Dolcini addressed six regional caucuses of the American Soybean Association, five regional caucuses of the National Corn Growers Association caucus, the Corn Congress, and a few smaller meetings held by the commodity groups involved with Commodity Classic.

Dolcini also reminded landowners of their rare opportunity to update farm yields and reallocate base acres. The deadline for this decision also is March 31. If not changed by the deadline, the farm’s current counter-cyclical yield and base acres will be used.

Broadcasters and print media covering the 20th annual event, which broke attendance records for the second straight year, also sought time from Dolcini to learn more about the deadlines. Dolcini stressed to listeners and readers to use these weeks to finalize conversations and decisions on the ARC or PLC choice. He said acting early will help to avoid potential waits during peak activity periods in FSA offices as the deadline draws near.

 

Adminstrator Dolcini interviewed at Commodity Classic: Five of 14 media interviews conducted, including Sabrina Hill, West AgNet (left); Tony St. James, All Ag Network (topright); Curt Lancaster, Texas Farm Bureau News/Radio (top center); Mindy Ward, Farm Progress/Missouri Ruralist (center); and Duane Toews, KFRM 550 AM Radio (bottom).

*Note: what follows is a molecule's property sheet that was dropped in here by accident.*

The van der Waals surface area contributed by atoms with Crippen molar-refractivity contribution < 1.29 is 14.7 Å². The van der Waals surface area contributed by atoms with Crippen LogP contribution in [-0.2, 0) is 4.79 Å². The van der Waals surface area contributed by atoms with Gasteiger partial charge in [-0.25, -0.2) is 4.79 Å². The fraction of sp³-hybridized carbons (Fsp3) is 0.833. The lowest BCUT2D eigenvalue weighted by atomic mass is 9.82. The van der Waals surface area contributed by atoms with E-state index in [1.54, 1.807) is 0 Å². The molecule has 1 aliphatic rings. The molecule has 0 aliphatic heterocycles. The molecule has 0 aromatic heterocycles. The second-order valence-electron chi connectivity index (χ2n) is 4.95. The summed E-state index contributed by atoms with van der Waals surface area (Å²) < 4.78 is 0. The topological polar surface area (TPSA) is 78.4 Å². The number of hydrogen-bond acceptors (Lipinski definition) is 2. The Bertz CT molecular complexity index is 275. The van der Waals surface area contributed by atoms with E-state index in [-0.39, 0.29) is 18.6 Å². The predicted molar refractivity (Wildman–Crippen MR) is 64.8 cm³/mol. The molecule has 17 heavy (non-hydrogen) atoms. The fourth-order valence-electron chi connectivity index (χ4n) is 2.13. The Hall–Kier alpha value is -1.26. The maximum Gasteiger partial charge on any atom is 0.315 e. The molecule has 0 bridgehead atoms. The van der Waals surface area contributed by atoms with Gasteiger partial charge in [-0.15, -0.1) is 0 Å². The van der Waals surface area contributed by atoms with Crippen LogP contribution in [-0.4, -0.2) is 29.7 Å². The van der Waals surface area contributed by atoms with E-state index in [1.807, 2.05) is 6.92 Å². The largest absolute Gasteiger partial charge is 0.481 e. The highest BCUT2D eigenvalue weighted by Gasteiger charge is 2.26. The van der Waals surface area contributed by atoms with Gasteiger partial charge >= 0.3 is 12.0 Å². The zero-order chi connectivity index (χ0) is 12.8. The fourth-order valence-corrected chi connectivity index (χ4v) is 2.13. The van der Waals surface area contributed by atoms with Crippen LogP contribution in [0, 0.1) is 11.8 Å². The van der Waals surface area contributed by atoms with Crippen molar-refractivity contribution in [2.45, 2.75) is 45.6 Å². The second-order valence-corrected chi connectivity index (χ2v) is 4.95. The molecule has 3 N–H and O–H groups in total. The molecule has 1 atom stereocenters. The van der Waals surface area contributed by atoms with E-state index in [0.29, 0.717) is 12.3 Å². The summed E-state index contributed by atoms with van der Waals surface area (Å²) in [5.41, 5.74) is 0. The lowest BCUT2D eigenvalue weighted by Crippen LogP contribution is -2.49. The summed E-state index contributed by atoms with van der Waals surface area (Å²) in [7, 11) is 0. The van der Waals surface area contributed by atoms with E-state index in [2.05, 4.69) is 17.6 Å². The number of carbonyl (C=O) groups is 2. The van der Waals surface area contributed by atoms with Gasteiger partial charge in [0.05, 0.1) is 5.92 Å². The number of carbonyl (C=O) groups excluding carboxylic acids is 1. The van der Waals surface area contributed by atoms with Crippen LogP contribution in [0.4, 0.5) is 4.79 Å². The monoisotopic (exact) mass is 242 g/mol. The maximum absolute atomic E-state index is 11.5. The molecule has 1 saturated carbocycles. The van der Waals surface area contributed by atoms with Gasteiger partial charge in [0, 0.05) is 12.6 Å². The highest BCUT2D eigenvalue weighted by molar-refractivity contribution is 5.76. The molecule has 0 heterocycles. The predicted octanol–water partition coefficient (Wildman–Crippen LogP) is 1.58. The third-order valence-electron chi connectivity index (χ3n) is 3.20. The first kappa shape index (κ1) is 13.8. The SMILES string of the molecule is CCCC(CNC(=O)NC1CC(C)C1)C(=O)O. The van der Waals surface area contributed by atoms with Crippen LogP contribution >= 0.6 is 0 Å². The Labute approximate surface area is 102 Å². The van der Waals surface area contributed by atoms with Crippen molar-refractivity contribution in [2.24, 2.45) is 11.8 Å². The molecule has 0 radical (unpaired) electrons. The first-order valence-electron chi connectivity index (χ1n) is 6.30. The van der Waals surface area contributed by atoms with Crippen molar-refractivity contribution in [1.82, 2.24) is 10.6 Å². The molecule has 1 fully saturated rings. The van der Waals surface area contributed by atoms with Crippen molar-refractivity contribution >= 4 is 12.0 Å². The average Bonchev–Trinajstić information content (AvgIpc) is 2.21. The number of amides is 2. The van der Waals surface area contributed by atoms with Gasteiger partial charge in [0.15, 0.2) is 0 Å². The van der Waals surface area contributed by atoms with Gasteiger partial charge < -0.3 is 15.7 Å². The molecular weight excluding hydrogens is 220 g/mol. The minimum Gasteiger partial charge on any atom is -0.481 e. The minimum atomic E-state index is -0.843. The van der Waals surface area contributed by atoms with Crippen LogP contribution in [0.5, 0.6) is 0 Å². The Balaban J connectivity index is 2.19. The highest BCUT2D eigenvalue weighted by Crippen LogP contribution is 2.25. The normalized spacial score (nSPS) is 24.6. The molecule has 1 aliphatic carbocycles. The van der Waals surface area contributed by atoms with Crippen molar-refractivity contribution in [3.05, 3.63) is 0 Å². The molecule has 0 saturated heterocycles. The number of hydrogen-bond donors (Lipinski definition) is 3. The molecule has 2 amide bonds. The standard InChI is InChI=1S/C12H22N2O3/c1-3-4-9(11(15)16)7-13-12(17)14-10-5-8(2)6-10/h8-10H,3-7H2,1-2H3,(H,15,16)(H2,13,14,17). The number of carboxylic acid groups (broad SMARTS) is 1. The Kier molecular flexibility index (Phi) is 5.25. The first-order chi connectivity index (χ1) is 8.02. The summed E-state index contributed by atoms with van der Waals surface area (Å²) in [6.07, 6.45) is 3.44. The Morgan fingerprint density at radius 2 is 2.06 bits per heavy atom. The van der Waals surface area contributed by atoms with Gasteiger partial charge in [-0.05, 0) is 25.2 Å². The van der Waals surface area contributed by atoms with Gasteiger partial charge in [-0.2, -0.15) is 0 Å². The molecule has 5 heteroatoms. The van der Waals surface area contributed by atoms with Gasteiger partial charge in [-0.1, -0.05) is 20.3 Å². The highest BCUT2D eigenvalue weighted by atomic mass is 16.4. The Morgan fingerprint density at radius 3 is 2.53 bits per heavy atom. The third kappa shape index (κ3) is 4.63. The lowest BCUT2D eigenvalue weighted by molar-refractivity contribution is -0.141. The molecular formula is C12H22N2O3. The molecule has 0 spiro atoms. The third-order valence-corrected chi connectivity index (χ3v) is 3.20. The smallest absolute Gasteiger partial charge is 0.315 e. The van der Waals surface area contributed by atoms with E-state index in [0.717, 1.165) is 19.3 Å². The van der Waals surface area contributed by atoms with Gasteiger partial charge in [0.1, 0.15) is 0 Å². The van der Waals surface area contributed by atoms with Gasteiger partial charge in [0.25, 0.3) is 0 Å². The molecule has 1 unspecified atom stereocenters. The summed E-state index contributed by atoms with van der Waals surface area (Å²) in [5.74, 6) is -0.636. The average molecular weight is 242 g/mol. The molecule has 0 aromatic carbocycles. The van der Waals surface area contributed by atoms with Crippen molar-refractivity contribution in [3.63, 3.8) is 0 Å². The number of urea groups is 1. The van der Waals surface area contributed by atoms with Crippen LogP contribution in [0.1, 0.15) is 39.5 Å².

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A New Partnership Prepares Farmers for Complex Decisions

An important new partnership is preparing agricultural producers for decisions that need to be made soon so farmers can participate in safety-net programs that were created by the 2014 Farm Bill. Congress gave USDA and the Cooperative Extension System a mandate to educate America’s farmers and ranchers to help them prepare for managing their annual risks. USDA’s Farm Service Agency and the Cooperative Extension System teamed up to host joint meetings all over rural America, offering details on the new programs contained in the farm bill. There are more than 2,900 Extension offices throughout the United States, perfect settings at which educational forums could prepare producers for the decisions ahead of them.